Long Hops explains the science of bird migration in accessible language-from the aeronautics of bird flight to the newly unraveled mysteries of their magnetic compasses. The author provides a sideways look, from the perspective of an experienced physicist, at the amazing long-distance migration journeys of many bird species. Birds are breathtaking works of engineering as well as beautiful creatures possessed of spectacular capabilities. Consider what it takes for a bird to navigate from Alaska to Hawai`i, as thousands of birds do every fall.They fly 2,500 miles nonstop and land on a small island in the middle of a vast ocean. How do they endure such marathon journeys, and how on earth do they know which direction to travel over featureless ocean? These migrants head straight for their island of choice from the get-go (they don't just fly south and hope to bump into an island chain). Now consider this: many of the migration journeys described in this book, in all parts of the world and performed by birds as small as warblers and as large as swans, cover much longer distances.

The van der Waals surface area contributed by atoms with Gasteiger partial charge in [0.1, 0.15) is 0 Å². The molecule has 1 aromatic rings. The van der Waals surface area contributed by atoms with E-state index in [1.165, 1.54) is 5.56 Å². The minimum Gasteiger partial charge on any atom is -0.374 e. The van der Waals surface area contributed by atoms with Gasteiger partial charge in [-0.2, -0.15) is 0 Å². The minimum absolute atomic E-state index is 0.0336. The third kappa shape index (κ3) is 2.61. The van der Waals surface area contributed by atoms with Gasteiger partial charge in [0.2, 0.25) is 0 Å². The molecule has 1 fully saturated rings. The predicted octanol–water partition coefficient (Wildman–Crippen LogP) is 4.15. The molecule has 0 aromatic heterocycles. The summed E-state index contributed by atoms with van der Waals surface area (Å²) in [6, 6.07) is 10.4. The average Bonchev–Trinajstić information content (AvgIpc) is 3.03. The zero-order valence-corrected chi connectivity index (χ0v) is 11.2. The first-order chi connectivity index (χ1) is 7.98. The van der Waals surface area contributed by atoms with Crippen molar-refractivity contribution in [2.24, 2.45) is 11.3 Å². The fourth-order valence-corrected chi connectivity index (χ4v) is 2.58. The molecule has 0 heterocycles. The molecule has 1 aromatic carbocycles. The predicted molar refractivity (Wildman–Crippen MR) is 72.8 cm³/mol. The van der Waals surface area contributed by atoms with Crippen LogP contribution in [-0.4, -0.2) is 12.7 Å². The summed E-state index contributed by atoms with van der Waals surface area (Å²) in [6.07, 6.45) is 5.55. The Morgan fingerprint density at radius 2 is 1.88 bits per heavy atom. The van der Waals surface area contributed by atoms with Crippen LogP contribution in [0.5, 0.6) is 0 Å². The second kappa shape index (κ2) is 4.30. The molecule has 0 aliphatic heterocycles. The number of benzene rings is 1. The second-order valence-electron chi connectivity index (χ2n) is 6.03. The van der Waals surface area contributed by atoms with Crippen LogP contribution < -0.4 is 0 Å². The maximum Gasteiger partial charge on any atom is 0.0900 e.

The mysteries of migration are being revealed to us via recent research aided by technology-this book makes an important contribution to explaining these developments, with original observations and transparent explanations of one of nature's most fascinating phenomena.
Mark Denny is a theoretical physicist who has worked in academia (Edinburgh University and Oxford University) and industry, having spent twenty years as a radar systems engineer with several multinational aerospace companies. Born in Yorkshire, England, he is now retired and lives in British Columbia. He is the author of ten popular science books and numerous articles and journal papers on many aspects of science and engineering, including bird flight and navigation.